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Chinese car-makers coming ready or not

Bottom up: The Geely IG is the sort of cheap city runabout that could have a major impact on the low end of the Australian car market.

Subaru warns that well-resourced Chinese will rapidly carve out market slice

Subaru logo7 Jun 2010

THE long-term influence of Chinese car-makers on the Australian market should not be underestimated, Subaru Australia says.

Managing director Nick Senior said: “The Chinese are coming, and in an increasingly crowded market, with $12-$13,000 cars.

“I would not dismiss it outright, but we would have a bigger opportunity in the short-term to grow our small car sales (than compete in the light-car segment).”

Mr Senior said the impact of Chinese manufacturers would be felt more rapidly than the Korean invasion.

“Hyundai were here in an ad-hoc way, and it was not really a serious effort until about 1993, and then when they put the Excel out there at $13,990,” he said.

“They really went well. They got traction, sales and market share. They’ve grown the brand as well – so it’s taken them 18 years.

“I don’t think it’ll take the Chinese 18 years to have a significant presence here.

“They’ve got the resources, they’ve got the (domestic) market that will help them amortise costs to put into R&D, and I’ve got a feeling that the Chinese are little bit more sales and marketing savvy than some of the other Asian competitors.

“Also, we’re seeing first-generation cars come – or at least first-generation for us – and I think by the second or third-generation cars, they are going to get some real impetus.”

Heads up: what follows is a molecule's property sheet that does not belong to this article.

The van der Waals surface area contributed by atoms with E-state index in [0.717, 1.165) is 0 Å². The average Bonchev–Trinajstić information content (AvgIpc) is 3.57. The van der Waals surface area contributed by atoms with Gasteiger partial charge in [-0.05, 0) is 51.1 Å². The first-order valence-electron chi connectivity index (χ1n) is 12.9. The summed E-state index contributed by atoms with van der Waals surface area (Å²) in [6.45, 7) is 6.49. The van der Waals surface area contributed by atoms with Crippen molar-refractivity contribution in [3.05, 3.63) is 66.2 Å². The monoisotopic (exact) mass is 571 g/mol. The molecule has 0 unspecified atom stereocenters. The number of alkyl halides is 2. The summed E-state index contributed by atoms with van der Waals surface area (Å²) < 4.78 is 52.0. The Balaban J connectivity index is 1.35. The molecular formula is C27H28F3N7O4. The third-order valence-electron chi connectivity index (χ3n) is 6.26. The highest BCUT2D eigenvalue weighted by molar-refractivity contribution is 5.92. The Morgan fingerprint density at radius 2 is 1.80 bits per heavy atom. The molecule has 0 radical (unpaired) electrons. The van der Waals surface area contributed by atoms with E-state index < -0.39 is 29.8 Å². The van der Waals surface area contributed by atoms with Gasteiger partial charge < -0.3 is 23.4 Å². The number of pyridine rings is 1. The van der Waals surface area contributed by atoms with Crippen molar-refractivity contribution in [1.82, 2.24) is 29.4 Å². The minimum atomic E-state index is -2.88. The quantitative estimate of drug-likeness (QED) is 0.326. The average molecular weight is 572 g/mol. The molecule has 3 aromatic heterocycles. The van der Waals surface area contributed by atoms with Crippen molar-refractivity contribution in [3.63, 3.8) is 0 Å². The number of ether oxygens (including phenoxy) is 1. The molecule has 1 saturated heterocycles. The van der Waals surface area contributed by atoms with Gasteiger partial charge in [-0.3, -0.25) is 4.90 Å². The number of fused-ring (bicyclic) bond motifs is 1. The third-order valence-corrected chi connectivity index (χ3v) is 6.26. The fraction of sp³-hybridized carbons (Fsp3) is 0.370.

center imageLeft: BYD F0. Below: Chery A1.

Mr Senior said Subaru would not lose sales in the short term, but the threat of Chinese – and Korean – manufacturers one day offering the right product to lure away Subaru customers was top of mind.

“Today it is not significant to us, but sure, we’ve got to watch them as we have to watch the Koreans grow over time, and to say they’re not a competitor in the medium term is a head-in-the-sand response.”

Meanwhile, Mr Senior said continued bad economic news, including European debt and mortgage-rate rises, had discouraged private buyers to open their cheque books earlier this year.

“The European crisis is a bit unsettling for the average Australian who reads about this sort of thing,” he said.

“What we’ve seen is private buyers haven’t returned to the market in the numbers that we’ve seen prior to the GFC.

“The very significant factor is that while the market is up 20 per cent, business sales are up 24 per cent while private sales are up only 14 per cent.”

Business buyers are returning to the market after delaying new fleet purchases during the GFCBut Subaru relies on private buyers for the bulk of its sales.

“For those buyers to return, we need them to be confident, we need a strong share market, we need their sentiment to be positive, and things like the thing in Europe don’t help – and there’s the rise in interest rates as well.

“Some of the business is performing really well, but where we’re not seeing it is with these private buyers and for a brand like us it is very much the private buyers.

“There’s still that nervousness out there – it’s astonishing to see the VFACTS coming out every month so strong.”

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